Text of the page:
The intention of the government is to destroy its own airlines that will sky rocket the profits of the private players. There have already been murmurs about Jet heavily bribing the national carrier to hand over operations. Praful Patel’s steps at merging a loss making international carrier with a profit making national company without merger of pay scales and perks was purposely geared towards generating this level of employee resentment. The arrogance of the Minister and that of the CMD in resolving the issues shows the intention of the government very well. This is yet another scam no less than that of the 2G spectrum. Privatization arrives with ever burgeoning wads of dollars in the Swiss Banks.
Public sector employment is really about a security of employment rather than fanciful salaries. The private sector salaries are much lower than the public sector on the whole. The private sector may have one single individual at an astronomical salary but the next rung languishes at packets that barely sustain a dignified middle class life. No wonder so many families are now double income with neither the time nor the money to have children. No single institution but private capital has so systematically destroyed the stability of the social institution of the family. The public sector has been more equal in salaries, attracted always the creamiest layer of talents, and been better at R&D because retention of talent has been higher, accumulated expertise through security of employment. The life of private sector has been much lower, companies have barely survived beyond three decades, less than the life of Amitabh Bachchan, or Dharmendra on screen, retrenched workers, locked out, and never been able to move up the knowledge chain to become price makers in any segment of international trade. Vis-à-vis the public sector, the private sector has only to be resigned to normal profits. Only with the public sector gone, the private sector’s stocks will shine helping it to scrape off the shareholder’s money and then scoot. In sectors where the public sector is absent namely the real estate and entertainment, stocks have tumbled, creditors have lost, properties been attached. The aviation sector gets all set for such unholy gains only if Air India is out of its way.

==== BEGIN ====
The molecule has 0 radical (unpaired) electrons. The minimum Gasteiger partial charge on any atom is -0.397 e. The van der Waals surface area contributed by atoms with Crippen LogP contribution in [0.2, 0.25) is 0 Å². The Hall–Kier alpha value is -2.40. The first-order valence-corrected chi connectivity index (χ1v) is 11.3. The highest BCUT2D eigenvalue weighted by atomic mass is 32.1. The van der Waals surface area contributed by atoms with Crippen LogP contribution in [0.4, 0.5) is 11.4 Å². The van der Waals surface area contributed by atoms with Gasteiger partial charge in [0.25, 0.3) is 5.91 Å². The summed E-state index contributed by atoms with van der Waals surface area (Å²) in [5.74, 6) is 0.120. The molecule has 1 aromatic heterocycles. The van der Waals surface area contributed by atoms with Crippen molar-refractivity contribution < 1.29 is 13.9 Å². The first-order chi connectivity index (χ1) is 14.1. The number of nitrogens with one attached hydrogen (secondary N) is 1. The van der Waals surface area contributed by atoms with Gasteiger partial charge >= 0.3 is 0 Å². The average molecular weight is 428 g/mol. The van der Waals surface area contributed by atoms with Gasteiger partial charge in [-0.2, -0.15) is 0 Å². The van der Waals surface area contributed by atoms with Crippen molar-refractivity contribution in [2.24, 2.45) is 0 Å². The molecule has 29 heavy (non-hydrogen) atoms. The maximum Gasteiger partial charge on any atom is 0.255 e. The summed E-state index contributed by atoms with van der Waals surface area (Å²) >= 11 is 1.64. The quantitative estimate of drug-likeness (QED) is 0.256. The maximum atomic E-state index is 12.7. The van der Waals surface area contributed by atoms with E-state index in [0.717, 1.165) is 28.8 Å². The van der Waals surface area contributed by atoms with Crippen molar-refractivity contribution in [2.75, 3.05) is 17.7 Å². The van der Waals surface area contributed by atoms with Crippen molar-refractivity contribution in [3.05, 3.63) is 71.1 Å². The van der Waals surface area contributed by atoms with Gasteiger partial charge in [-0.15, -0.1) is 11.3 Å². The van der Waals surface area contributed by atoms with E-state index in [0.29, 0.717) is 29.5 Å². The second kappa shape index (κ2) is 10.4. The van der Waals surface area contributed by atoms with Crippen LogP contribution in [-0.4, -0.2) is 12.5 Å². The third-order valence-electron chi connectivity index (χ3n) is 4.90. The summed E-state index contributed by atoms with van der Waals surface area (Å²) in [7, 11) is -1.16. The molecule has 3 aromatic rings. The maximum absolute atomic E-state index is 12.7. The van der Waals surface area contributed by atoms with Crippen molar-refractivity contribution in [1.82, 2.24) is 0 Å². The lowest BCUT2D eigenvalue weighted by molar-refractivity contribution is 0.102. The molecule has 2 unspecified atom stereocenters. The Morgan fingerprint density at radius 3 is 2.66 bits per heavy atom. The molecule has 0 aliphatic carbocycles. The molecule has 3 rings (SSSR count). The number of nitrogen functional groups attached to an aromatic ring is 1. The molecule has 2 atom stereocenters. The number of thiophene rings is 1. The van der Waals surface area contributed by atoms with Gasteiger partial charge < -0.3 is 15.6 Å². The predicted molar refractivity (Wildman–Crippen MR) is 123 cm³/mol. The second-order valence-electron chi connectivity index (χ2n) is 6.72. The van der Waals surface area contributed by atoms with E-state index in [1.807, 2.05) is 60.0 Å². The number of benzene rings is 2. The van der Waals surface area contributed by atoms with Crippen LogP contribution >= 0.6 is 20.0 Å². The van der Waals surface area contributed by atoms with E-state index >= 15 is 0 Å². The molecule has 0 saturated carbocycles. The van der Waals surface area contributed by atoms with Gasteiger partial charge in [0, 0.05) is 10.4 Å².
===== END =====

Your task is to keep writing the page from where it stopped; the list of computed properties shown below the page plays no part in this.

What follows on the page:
At the level of the common man, such moves are deadly. People have EMIs to pay, children to send to school, old parents to take care of and insecurity of employment and income can play havoc with middle class calculations. Eastern India had been torn asunder by the manipulations of large private companies all through the decades of the 1960’s when people had factories locked out, provident funds stolen, crashing them out of middle class existence into poverty. The rest of India managed this with self employment and no wonder then the 1970’s and 1980’s saw the growth of self proprietary units largely called as the cottage, tiny and small scale units. The opening up of the economy to the unbridled play of private capital wiped out the niche for these self employed swelling the ranks of the jobless. It is then a scandal that the NSSO rounds on employment reports a steady decline in employment over its various rounds since 1972 till 2008 !! The existence of the public sector created some steadiness in rules of hiring and firing and in the absence of the same will leave the ever expanding population of job seekers and the already employed into a mayhem of madness of uncertainty, anxiety, depressions, divorces and suicides. Slowly, the middle class will disappear, leaving India widely divided into a minority of the very rich and a sea of the poor, looking like Africa, or Latin America, Bangladesh, or Pakistan, or Afghanistan or Zambia, or Ethiopia, or Greenland, or Dutch Surinam.
The pilots strike is an event that apprehends and resists such a downward slide in our society. It is up to my friends to take the case forward or to oppose it.